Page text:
A recent massive data hack of an online dating site, Ashley Madison, once again proves that what one publishes, says, or does online, even in seemingly private forums, is never completely private. It’s also a reminder that the legal recourse available in more traditional credit card data breaches can be severely curtailed by what can be a formidable obstacle: a company’s Terms of Service.

When hackers recently targeted Ashley Madison, the online dating site for people on the prowl for extra-marital affairs that boasts 37 million members, they did so under a guise of righteous anger. Calling the users “cheating dirtbags,” the hackers threatened to expose site users’ names, addresses, credit card details, and salacious details from their online profiles unless the operators disbanded the site. As proof, the hacktivists published at least two members’ names and profiles. After threats of litigation from embarrassed users, Ashley Madison made an exception to its usual policy of forcing users to pay to delete their profiles from the website and allowed members to delete their accounts (including profiles, nude pictures and racy messages sent to other users) free of charge.

Obviously, the breach of a site designed to facilitate discreet cheating (and thus dedicated to keeping its users’ profiles confidential), represents a painful reminder for users that all information disclosed online is vulnerable. For the more traditional privacy credit card information breach, American users have recourse through state and federal laws. But due to Ashley Madison’s Terms of Service, aggrieved users may have limited recourse. Part of the issue is that the data taken relates to private information about the user’s extramarital affairs and interactions on the platform. In this scenario, it may be more likely that the Terms of Service could be used to shield Ashley Madison from liability for the data protection breach. For example, some of the terms provide:

  • “You acknowledge that although we strive to maintain the necessary safeguards to protect your personal data, we cannot ensure the security or privacy of information you provide through the Internet and your email messages. Our privacy policy is incorporated into the Terms by this reference. You agree to release us, our parent, subsidiaries and affiliated entities and ours and their shareholders, officers, directors, employees and agents, successors and assigns from all claims, demands, damages, losses, liabilities of every kind, known and unknown, direct and contingent, disclosed and undisclosed, arising out of or in any way related to the release or use of such information by third parties.”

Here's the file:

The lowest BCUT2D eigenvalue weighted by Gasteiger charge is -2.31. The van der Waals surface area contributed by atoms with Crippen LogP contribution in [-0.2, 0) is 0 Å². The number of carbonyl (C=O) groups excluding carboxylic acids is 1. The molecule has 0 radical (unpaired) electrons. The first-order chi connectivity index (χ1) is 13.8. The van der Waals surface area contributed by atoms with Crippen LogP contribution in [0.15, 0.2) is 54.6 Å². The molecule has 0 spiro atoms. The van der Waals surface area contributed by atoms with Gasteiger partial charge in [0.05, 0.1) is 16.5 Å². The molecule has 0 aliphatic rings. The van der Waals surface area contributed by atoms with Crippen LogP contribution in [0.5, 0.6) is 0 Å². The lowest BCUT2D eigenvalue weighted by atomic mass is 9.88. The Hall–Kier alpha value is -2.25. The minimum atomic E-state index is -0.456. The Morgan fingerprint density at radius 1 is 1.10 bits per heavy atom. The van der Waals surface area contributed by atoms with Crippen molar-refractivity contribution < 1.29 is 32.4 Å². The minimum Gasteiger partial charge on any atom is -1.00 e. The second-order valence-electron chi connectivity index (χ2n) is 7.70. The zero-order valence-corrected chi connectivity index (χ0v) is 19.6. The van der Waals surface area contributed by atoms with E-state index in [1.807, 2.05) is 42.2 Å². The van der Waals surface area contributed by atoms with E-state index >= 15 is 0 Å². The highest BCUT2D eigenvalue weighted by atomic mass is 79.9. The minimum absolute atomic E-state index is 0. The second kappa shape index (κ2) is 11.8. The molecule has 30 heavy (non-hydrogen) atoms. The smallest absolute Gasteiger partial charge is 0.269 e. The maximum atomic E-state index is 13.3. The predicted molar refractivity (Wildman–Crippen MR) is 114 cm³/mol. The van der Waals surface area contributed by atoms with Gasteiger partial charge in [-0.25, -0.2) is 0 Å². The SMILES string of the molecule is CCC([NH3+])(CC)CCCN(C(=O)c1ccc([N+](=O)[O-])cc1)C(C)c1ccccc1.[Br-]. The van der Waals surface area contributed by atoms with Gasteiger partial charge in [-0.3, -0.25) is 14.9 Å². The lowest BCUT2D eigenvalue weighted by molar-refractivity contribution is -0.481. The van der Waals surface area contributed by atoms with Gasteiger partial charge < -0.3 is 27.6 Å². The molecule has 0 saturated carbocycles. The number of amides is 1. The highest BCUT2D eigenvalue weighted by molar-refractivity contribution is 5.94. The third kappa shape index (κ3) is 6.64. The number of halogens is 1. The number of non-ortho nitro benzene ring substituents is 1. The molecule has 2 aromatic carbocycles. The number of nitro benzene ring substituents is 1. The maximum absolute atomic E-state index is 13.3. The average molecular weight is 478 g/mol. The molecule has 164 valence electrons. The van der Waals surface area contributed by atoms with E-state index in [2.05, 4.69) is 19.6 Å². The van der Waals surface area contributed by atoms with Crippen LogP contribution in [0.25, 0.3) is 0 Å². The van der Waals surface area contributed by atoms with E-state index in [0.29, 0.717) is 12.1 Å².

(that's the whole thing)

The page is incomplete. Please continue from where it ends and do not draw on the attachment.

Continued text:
• “WE DO NOT WARRANT THAT … (E) ANY INFORMATION YOU PROVIDE OR WE COLLECT WILL NOT BE DISCLOSED TO THIRD PARTIES;… (H) THIRD PARTIES WILL NOT USE OF YOUR CONFIDENTIAL INFORMATION IN AN UNAUTHORIZED MANNER;”
  • “Limits on liability: YOU AGREE THAT WE WILL NOT BE LIABLE FOR ANY DAMAGES WHATSOEVER, INCLUDING DIRECT, INDIRECT, INCIDENTAL, PUNITIVE, SPECIAL, CONSEQUENTIAL OR EXEMPLARY DAMAGES (EVEN IF WE HAVE BEEN ADVISED OF THE POSSIBILITY OF SUCH DAMAGES), ARISING FROM, RELATING TO OR CONNECTED WITH: (C) DISCLOSURE OF, UNAUTHORIZED ACCESS TO OR ALTERATION OF YOUR CONTENT; …OR (F) ANY OTHER MATTER ARISING FROM, RELATING TO OR CONNECTED WITH OUR SERVICE OR THESE TERMS.”

Of course, whether these terms alone (all caps or no) could provide the basis for a successful Rule 12(b)(6) motion to dismiss any consumer complaint for the data breach depends on whether these disclosures were sufficiently clear to put the members on notice or whether the general permission in Ashley Madison’s terms of use constitute the member’s clear consent to these terms.

That said, there have been at least two cases relating to a social media platform’s terms of service that have found otherwise:

  • In Fraley v. Facebook, a Rule 12(b)(6) motion to dismiss on the grounds that consumers provided consent to specific use of the consumer’s data (i.e., names, images, and likenesses) was denied because the court found that whether Facebook’s Statement of Rights and Responsibilities, Privacy Policy, or Help Center pages unambiguously give Facebook the right to use that data remained a disputed fact. Case N 11-CV-01726 (Dec. 16, 2011). (The parties ultimately settled.)
  • In In re: Google Inc. Gmail Litigation, Google tried to get rid of a privacy class action accusing it of violating the Wiretap Act by using consumers’ data (i.e., scanning Gmail users’ email to target advertisements). However, the court declined the motion to dismiss in part because it held that Google’s disclosures were not sufficiently clear to put its users on notice of its practices such that the users could be deemed to have consented to those practices.5:13-md-02430 (N.D. Cal. Sept. 26, 2013). Less than a year later, the court denied the class certification finding, inter alia, that the issue of consent would require highly individualized inquiries.

Let’s face it: the Ashley Madison hack probably has nothing new to teach us about the most basic aspect of online security. By now, anyone familiar with the Internet should realize that no online information is trulysecure. But there are still plenty of lessons to take from the breach on the value of a carefully drafted Terms of Service agreement, whether one is agreeing to abide by one, or employing it to protect company interests.